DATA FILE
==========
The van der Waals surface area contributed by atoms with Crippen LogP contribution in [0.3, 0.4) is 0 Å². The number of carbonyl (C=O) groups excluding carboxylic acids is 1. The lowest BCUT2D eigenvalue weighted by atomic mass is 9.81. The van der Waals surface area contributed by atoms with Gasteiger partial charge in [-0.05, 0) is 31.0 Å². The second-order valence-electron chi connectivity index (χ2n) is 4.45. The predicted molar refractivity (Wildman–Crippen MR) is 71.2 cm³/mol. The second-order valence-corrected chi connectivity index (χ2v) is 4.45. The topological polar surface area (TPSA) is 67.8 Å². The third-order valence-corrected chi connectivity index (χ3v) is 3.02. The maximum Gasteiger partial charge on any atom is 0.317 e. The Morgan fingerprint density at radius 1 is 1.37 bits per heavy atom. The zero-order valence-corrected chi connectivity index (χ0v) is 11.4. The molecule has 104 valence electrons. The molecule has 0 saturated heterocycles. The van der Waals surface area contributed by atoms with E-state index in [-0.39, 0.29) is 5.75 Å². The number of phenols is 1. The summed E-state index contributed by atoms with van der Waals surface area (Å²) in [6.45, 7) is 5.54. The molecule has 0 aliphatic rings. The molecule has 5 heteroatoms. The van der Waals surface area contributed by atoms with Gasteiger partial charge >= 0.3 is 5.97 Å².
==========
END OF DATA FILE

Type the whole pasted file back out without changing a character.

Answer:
The van der Waals surface area contributed by atoms with Crippen LogP contribution in [0.3, 0.4) is 0 Å². The number of carbonyl (C=O) groups excluding carboxylic acids is 1. The lowest BCUT2D eigenvalue weighted by atomic mass is 9.81. The van der Waals surface area contributed by atoms with Gasteiger partial charge in [-0.05, 0) is 31.0 Å². The second-order valence-electron chi connectivity index (χ2n) is 4.45. The predicted molar refractivity (Wildman–Crippen MR) is 71.2 cm³/mol. The second-order valence-corrected chi connectivity index (χ2v) is 4.45. The topological polar surface area (TPSA) is 67.8 Å². The third-order valence-corrected chi connectivity index (χ3v) is 3.02. The maximum Gasteiger partial charge on any atom is 0.317 e. The Morgan fingerprint density at radius 1 is 1.37 bits per heavy atom. The zero-order valence-corrected chi connectivity index (χ0v) is 11.4. The molecule has 104 valence electrons. The molecule has 0 saturated heterocycles. The van der Waals surface area contributed by atoms with E-state index in [-0.39, 0.29) is 5.75 Å². The number of phenols is 1. The summed E-state index contributed by atoms with van der Waals surface area (Å²) in [6.45, 7) is 5.54. The molecule has 0 aliphatic rings. The molecule has 5 heteroatoms. The van der Waals surface area contributed by atoms with Gasteiger partial charge >= 0.3 is 5.97 Å².